September 03, 2020 - 1009 views|
IT support staff can play a key role in implementing and supporting the safe workspaces being created as part of a return-to-work strategy.
World crises – whether they’re inflicted by war, nature, economic turbulence or the current pandemic – often catalyze new ways of doing business. With the COVID-19 crisis, businesses’ working patterns are evolving to accommodate social-distancing requirements, with many signs pointing to an elongated shift to remote work.
A recent Gartner survey reveals 82% of businesses will allow employees to continue working remotely even when they open their offices back up for business, and 47% will allow employees to work remotely full-time going forward.
This workplace upheaval has called into question the role of traditional on-premise IT support. We’re hearing our clients ask two pertinent questions: Should we downsize the team and adopt remote IT support models? Or is there an alternative to doing so?
The fact is, with enhanced health concerns and social distancing norms, the IT support vehicles that gained popularity in the last decade, like walk-in help desks and tech bars, are now giving way to remote support for work-from-home employees (even new hires) and a contactless workplace model for the physical workspace.
In a contactless workplace, businesses employ desktop-as-a-service (DaaS) models, moving critical computing activities and data storage to cloud-enabled platforms and capitalizing on bring-your-own/choose-your-own device models. End-user device provisioning is being simplified via automated, cloud-based setup and pre-configuration, using tools such as Microsoft Autopilot. Businesses are also streamlining device management through direct shipments from the factory to the end user. Needed peripherals are being provided through safe dispensers like vending machines and digital lockers. In such an environment, only a few vital support personnel would be needed.
The Proliferation of IoT
In our view, however, this shouldn’t mean the demise of the on-site IT support staff. These workers can play a key role in implementing and supporting the safe workspaces being created as part of a return-to-work strategy. With the need to comply with safe building practices and Occupational Health and Safety Assessment Series (OHSAS) regulations, businesses are turning to Internet of Things (IoT) to implement everything from thermal screening devices at building entrances, to contact-tracing apps for safe zoning, to assessing occupancy density and enabling real-time crowd management and alerts. In the near future, organizations will establish dashboards for CXOs, human resources and facilities management workers to detect anomalies and reveal other insights for a successful return-to-work strategy.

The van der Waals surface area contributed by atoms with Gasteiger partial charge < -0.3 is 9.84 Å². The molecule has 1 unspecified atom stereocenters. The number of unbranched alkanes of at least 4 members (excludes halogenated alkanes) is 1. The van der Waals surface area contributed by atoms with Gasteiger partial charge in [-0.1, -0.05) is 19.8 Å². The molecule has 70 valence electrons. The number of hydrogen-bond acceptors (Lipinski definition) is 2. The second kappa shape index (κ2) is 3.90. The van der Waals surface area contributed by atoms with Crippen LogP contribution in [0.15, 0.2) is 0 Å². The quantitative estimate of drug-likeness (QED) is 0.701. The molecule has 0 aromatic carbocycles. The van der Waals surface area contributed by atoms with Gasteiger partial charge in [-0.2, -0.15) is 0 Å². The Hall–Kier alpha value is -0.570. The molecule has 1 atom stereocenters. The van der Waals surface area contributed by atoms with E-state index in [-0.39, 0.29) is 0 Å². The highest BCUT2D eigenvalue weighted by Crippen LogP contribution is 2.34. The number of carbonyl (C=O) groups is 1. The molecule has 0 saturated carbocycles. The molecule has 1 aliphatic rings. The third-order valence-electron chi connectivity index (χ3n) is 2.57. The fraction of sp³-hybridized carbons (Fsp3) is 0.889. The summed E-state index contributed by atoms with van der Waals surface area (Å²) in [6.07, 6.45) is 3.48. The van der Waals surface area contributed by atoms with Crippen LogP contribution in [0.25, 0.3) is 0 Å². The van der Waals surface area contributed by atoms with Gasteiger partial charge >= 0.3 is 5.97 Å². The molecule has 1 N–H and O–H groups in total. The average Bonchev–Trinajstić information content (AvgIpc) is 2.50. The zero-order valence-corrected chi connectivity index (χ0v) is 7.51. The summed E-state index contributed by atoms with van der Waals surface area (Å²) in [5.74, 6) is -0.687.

Such solutions can be created by adapting existing smart-building platforms to integrate data from various building management systems, integrated workplace management systems, service management and enterprise systems. This integrated view of facilities and assets enables organizations to efficiently monitor critical insights and respond to risks based on data related to human body temperature, occupancy sensors, physical distancing, hand sanitization compliance and air quality tracking.
A Pragmatic and Balanced Approach
On-site IT support personnel are the employees who are best positioned to support these newly implemented safe-building and IoT-enabled solutions. Desktop support personnel can be retrained and realigned to manage these solutions and ensure the health and monitoring of on-premise IoT devices. Key areas for reskilling include the usage and management of smart sensors, data flows, remote monitoring, firmware upgrades and various cloud services such as Azure and AWS.
Post-pandemic, there will continue to be an immense need for today’s IT support personnel to continue functioning as IoT-specialized professionals, from installing, tracking and managing sensors to fixing malfunctioning IoT devices. Opportunities abound in retail IoT, medical devices IoT and industrial IoT areas, all of which share the basic fundamentals of the needed work.
We urge organizations to do the following to prepare for this scenario:
By doing so, many of the IT support personnel who have long served the organization can be redeployed to new and vital roles.
Amid the devastation caused by the pandemic, it is a bright spot to see how the trends toward contactless workplaces and safe buildings will intertwine, presenting an opportunity for people by transforming their jobs and supporting a new way to work.
Prashanth Sathu, Solutions Architect, DWP, contributed to this blog.